I played the tracks as I gessoed my panel, paying attention to the texture and rhythm of the sound. As I laid the first marks I followed where my hand led me, pulling colors I felt compelled to introduce to my surface and letting them find their place among swirling pools of media.  

After several layers of marks I masked the painting with a neutral tone in a manner that may have appeared I was going back to square one, covering up everything I had worked to build up. However, in masking what I have established on my panel I am able to explore the history of mark upon the surface. I build up layers and break them down. Then in building them up once again, I rediscover little gems of texture and movement and give them new life.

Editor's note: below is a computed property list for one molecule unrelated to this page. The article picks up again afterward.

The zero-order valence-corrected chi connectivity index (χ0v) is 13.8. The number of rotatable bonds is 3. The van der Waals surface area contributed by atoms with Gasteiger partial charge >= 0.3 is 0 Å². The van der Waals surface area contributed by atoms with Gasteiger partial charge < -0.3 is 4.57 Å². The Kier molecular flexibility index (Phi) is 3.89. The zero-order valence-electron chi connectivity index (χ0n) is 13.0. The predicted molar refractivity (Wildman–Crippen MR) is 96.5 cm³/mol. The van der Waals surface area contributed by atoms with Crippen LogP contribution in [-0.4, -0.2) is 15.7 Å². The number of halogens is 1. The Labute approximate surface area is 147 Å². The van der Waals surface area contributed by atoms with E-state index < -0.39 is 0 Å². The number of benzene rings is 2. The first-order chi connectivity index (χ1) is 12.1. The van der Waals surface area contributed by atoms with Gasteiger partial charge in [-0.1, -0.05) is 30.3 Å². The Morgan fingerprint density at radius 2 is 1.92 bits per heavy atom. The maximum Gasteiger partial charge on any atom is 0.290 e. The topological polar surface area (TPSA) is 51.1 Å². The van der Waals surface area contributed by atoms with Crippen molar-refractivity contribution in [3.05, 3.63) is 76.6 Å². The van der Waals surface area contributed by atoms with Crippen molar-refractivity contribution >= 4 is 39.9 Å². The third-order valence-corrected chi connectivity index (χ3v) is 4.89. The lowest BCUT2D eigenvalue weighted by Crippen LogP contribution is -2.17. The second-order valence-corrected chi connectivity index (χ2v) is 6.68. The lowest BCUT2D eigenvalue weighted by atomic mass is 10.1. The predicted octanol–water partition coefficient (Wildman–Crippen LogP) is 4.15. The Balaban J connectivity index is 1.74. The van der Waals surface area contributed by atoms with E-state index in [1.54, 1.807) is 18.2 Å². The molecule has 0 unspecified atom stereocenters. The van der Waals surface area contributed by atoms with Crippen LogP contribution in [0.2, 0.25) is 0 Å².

The final stage of my process is measured and meticulous.  With the sides of my panel marked at even intervals to guide and ensure straight lines, I begin with a single thread wrapped tightly around my panel. One by one, thread by thread, I compose a structure of fibers upon my painting. Each line is informed by the previous one. They find their place naturally and rhythmically to bring a new layer of structure and meaning to the surface.


I was drawn to the rhythmic nature of Dante's music and felt the rise and fall of the melodies mirrored my process in a unique way. Building up, breaking down - a balance between organic and controlled movement. I truly admire the ability of musicians to compose a form of art purely with sound, and was honored to give a visual interpretation to what Dante has created. 

Dante Frisiello is a 24 year old law student. He has been playing and studying guitar for 10 years, and the "Fool's Paradise" EP is his debut release. Find the full album here and follow along with Dante's music on Instagram, Twitter, and Facebook at @dantefrisiellomusic